Try This at Home:

Take a Random Math Walk

A random walk isn’t a quick way to move! But, it can be used to model and describe many other processes: from how a butterfly moves, to chains in polymer physics, and even stock market behavior!

What you’ll need:

• A coin to flip
• Paper and pencil
• You!
• Open space (like a yard or park)
• A way to remember where you started (like a rock, sidewalk chalk, or other object)

Here’s what to do:

1. Grab your supplies and head outside.
2. (Note: If it’s easier, you can do all the coin flipping sitting down and write down your results, then do the walking.) When you’re ready, put a marker down to indicate your starting point; a rock works great. Now, imagine you’re standing at zero on an invisible number line. 3. Flip your coin. If you get heads, take one step straight forward on the number line (ex: from 0 to +1). If you get tails, take one step backward on the line (ex: from 0 to -1). Write down each of your coin flip results so you can trace your path. Example: If you get two heads in a row, you would take two steps forward in a straight line and end up at +2 on the number line. Try to make your steps about the same length apart, rather than deliberately making some steps farther apart or closer together.
4. Continue flipping and walking at least 10 times. Try to make sure all of your steps are about the same length. Where do you end up?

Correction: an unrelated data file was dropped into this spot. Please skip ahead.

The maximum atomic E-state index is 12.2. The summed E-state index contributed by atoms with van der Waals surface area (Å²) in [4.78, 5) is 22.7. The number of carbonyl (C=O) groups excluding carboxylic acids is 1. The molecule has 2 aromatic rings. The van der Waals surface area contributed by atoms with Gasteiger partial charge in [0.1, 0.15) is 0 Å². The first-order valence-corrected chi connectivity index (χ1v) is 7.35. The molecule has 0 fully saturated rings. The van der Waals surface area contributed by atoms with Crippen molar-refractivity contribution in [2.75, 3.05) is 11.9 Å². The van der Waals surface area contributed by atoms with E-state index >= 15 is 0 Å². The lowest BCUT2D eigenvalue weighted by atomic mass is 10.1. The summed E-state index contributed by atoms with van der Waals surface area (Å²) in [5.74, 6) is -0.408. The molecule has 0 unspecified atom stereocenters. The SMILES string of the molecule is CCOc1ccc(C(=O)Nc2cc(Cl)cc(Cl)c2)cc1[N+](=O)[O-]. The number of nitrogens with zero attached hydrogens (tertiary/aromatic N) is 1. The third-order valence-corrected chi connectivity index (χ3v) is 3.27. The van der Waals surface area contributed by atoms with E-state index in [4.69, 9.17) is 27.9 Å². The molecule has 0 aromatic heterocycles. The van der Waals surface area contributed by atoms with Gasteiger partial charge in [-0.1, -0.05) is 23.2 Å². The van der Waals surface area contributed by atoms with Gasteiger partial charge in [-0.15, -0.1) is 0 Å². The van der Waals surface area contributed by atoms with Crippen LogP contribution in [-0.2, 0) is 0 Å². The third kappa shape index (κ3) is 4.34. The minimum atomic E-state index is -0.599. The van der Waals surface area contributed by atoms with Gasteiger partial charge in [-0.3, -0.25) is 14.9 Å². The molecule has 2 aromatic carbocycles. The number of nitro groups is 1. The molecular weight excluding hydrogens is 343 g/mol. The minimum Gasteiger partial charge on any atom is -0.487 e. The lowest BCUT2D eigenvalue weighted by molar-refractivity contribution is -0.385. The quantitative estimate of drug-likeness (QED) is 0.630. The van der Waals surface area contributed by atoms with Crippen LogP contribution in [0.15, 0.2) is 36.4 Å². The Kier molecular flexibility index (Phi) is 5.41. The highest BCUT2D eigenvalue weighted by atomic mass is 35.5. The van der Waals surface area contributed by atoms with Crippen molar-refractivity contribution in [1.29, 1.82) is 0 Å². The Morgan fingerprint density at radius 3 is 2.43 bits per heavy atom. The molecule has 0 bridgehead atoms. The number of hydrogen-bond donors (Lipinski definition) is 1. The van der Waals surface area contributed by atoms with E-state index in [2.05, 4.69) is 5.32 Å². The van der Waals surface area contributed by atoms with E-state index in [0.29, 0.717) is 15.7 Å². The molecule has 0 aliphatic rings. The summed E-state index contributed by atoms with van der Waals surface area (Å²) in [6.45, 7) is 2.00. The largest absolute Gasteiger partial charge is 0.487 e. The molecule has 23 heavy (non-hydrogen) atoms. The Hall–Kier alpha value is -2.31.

5. Try it again. Do you end up in the same place? Do you follow the same path?
6. If you took 25 random walks, what’s the probability you’d end up back at zero?

Take it further:

• After you take a few walks, can you make a graph, chart, or diagram of where you end up each time?
• Try the random walk again but do it with friends or family, each person flipping their own coin and taking their own random walk. Do you all end up in the same place? How often do you pass each other?
• Let’s add another dimension! Start flipping your coin again, but this time if you get heads, turn 90 degrees to the right and then step forward. If you get tails, turn 90 degrees to the left and then step forward. Try to use steps that are the same length each time, and make them big! Where do you end up after 10 flips? 25? How is this different from the 1-dimensional number line walk?

What’s going on?

A random walk is an interesting process in mathematics. When you flip your coin, you have equal probability (50/50 chance) of getting either heads or tails (moving forward or backward). Each time you take a random walk, the individual steps might be different, but if we put the results of many random walks together, we can calculate an average result (how far you end up from your starting point). The math is interesting, but a little complicated (check out the references), so we won’t explain it all here, but you end up using root-mean-squared distance. To simplify, if you take 25 steps, you end up, on average, 5 steps away from your starting point. The square root of 25 is 5! If you take 100 steps, how far away do you think you’d get? Well, the square root of 100 is 10, so only 10 steps away, on average. Read more about this concept in the references below!

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